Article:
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Nisan-years is an ancient calendar system used around Mesopotamia. Its beginning was from prehistorical era. Ever since Mesopotamia had historical writings, even before the First Babylonian dynasty of Hammurabi, its calendar used the Nisan-years.[1][2][3]

Nisan-years is a lunisolar calendar system, in which the lunar years and the solar years are synchronized by adding in an intercalary month in seven of nineteen years (called the Metonic cycle). Since a tropical year is 365.2422 days,[4] and a synodic month is averaged 29.53059 days,[5] in nineteen years the solar and the lunar calendars will only differ by about two hours, or 1 part in 80,000.

Nisan-years begin in the Spring season. Technically, its New Year's Day is the day after the New Moon closest to (within fifteen days before or after) the Spring equinox, when the day and the night is of equal length, set at March 21 in the Gregorian Calendar). It begins the first month, named Nisanu/Nisan/Abib.


Nisan-years is often called the Jewish religious calendar, in contrast to Tishri-years, which is often called the Jewish civil calendar. The month of Nisan is important since it begins the Spring Feasts of Israel.

The way to determine whether or not an intercalary month should be added was by agricultural observation in Israel. If by the end of a Nisan-year barley did not grow spikes a month was added so that barley can be harvested in the month of Nisan.

Jewish tradition fixed Nisan 16, the second day after Passover (Nisan 15), as the wave offering or omer offering in Israel, when a portion of the harvested barley is dedicated to God as a Thanksgiving. The Torah, however, fixed it on the first day after the Shabbat (Leviticus 23:9-14).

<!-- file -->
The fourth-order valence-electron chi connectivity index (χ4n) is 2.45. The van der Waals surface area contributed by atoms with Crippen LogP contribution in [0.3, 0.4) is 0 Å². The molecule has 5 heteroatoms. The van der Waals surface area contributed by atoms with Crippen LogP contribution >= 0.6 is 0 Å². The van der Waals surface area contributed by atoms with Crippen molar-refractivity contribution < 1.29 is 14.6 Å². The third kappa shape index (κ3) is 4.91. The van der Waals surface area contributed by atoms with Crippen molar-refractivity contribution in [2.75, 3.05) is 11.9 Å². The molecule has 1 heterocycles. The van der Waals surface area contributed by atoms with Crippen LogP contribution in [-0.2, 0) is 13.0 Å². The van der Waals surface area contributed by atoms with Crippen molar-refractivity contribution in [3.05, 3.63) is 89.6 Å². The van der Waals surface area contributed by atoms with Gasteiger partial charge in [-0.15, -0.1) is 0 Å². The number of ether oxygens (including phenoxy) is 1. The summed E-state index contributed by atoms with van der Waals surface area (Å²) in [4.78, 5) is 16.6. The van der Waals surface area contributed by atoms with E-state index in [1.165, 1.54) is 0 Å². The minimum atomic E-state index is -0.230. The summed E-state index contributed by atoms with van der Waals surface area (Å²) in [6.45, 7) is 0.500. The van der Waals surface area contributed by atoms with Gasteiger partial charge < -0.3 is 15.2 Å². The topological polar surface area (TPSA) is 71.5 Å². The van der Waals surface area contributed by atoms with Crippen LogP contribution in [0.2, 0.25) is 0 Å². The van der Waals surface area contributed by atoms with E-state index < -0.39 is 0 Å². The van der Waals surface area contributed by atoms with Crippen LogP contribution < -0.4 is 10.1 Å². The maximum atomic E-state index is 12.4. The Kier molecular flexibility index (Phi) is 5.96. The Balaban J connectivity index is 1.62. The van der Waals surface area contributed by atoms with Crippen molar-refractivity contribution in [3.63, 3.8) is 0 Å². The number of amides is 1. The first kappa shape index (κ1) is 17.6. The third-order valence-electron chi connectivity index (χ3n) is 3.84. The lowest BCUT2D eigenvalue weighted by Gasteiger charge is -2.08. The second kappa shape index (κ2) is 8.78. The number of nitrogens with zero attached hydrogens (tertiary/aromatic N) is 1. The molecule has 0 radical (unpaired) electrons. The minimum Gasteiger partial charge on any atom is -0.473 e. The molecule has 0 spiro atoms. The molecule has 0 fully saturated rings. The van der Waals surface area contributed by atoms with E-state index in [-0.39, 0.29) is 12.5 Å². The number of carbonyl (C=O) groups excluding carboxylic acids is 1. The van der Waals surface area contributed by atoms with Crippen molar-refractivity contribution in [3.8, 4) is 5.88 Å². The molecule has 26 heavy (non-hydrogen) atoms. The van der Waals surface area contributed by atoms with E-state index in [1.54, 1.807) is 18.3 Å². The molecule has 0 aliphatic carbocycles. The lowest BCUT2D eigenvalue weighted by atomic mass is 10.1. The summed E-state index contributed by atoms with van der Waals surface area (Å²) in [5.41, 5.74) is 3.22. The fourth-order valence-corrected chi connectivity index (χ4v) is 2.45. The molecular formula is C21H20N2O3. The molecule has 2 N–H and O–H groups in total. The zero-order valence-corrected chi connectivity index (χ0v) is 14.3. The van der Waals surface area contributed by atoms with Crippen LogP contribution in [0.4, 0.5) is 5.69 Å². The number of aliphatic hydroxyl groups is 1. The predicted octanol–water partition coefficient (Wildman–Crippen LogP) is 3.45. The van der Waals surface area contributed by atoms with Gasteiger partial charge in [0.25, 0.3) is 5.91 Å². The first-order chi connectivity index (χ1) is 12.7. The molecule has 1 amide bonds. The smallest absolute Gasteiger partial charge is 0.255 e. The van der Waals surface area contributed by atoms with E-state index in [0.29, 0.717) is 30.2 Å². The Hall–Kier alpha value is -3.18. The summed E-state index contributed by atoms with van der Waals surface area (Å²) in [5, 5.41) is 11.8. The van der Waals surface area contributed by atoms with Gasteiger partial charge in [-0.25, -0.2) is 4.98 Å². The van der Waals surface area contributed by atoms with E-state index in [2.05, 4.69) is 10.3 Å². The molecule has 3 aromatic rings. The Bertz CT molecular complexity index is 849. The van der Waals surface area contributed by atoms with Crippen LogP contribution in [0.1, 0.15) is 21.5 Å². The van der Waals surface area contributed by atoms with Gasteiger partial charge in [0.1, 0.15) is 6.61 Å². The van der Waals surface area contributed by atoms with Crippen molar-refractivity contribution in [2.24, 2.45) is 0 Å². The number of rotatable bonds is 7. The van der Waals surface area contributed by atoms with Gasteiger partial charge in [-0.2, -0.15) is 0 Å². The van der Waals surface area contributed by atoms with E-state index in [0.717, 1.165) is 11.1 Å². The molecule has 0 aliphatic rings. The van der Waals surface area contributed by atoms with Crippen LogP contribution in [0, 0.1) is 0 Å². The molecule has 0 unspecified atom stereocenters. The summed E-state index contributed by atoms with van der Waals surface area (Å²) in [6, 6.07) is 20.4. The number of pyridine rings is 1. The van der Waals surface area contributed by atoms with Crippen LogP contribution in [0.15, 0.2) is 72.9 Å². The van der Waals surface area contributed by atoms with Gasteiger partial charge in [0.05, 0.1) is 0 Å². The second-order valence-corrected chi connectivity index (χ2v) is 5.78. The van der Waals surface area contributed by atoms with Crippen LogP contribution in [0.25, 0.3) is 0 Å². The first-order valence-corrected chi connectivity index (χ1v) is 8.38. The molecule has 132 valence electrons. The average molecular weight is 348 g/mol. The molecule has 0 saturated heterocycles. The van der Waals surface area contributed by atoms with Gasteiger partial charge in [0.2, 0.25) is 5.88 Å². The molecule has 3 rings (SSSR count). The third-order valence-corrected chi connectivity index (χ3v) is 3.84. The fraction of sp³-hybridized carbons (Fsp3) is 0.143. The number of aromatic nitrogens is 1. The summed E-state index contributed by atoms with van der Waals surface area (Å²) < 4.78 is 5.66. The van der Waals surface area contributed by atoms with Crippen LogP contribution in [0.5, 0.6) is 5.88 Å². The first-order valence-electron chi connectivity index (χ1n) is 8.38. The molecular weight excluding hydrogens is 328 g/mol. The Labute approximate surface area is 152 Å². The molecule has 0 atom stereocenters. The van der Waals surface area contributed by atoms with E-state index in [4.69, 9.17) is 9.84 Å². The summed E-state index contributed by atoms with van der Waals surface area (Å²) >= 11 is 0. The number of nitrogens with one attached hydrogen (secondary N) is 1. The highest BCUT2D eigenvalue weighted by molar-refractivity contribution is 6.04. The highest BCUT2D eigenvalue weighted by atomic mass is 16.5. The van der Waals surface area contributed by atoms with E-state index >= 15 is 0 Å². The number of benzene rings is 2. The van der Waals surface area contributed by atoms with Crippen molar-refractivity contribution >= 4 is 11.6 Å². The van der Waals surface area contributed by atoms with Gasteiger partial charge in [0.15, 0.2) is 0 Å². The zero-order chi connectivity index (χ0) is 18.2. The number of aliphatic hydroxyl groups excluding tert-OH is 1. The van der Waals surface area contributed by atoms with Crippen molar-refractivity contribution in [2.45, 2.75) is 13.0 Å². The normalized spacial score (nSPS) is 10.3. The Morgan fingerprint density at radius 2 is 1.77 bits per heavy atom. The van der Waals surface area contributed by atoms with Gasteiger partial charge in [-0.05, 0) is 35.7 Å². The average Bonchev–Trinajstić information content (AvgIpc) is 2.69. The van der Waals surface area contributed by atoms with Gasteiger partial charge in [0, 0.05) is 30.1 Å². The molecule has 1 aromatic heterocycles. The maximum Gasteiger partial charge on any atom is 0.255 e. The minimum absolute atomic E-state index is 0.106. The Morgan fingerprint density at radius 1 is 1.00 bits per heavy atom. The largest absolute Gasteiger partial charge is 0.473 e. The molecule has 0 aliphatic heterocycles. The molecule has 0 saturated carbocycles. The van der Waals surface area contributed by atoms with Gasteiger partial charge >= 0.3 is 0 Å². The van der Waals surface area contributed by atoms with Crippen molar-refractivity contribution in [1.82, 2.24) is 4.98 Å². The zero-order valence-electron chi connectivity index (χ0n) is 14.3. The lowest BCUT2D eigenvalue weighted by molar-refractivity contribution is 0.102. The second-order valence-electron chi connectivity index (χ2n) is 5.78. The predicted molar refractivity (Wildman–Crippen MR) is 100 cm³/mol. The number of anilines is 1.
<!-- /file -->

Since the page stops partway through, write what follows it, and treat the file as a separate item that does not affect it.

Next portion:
Month Number Babylonian Name Jewish Name Canaanite Name Gregorian Months
First Nisanu Nisan Abib March–April
Second Aianu Iyyar Ziv April–May
Third Simanu Sivan May–June
Fourth Duzu Tammuz June–July
Fifth Abu Av July–August
Sixth Ululu Elul August–September
Seventh Tishritu Tishri Ethanim September–October
Eighth Arahsamnu Heshvan/Macheshvan Bul October–November
Ninth Kislimu Kislev November–December
Tenth Tebetu Tevet December–January
Eleventh Shabatu Shevat Tsakh January–February
Twelfth Addaru Adar February–March

The observation of the New Moon may be influenced by the weather condition, so the Rosh Chodesh may be delayed for one or two days. But over all the errors cancel each other, and the calendar system remains accurate.

The intercalary month could be a second Sixth Month (Ululu II), as often practiced in Mesopotamia, or a second Twelfth Month (Adar II, Adar Sheni, or ve-Adar) as consistently practices in Israel.[6]

See also[edit]


  1. ^ James B. Pritchard, ed. Ancient Near Eastern Texts Relating to the Old Testament (Princeton, NJ: Princeton University Press, 1969), 269-317.
  2. ^ D. J. Wiseman, Chronicles of Chaldean Kings (625-556 B.C.) in the British Museum (London: The Trustees of the British Museum, 1961).
  3. ^ Jack Finegan, Handbook of Biblical Chronology, rev ed. (Peabody MA: Hendrickson Publishers), 25-42.
  4. ^ Colin, Alister Ronan, Measurement of Time and Types of Calendars, from 'Calendar', in Encyclopædia Britannica, vol 3 (Chicago: Encyclopædia Britannica, Inc, 1984), 596
  5. ^ "Month" in Encyclopædia Britannica, vol VI (Chicago: Encyclopædia Britannica, Inc, 1986), 1024.
  6. ^ Richard A. Parker and Waldo H. Dubberstein, Babylonian Chronology, 626 B.C. - A.D. 75 (Providence, RI: Brown University Press, 1956)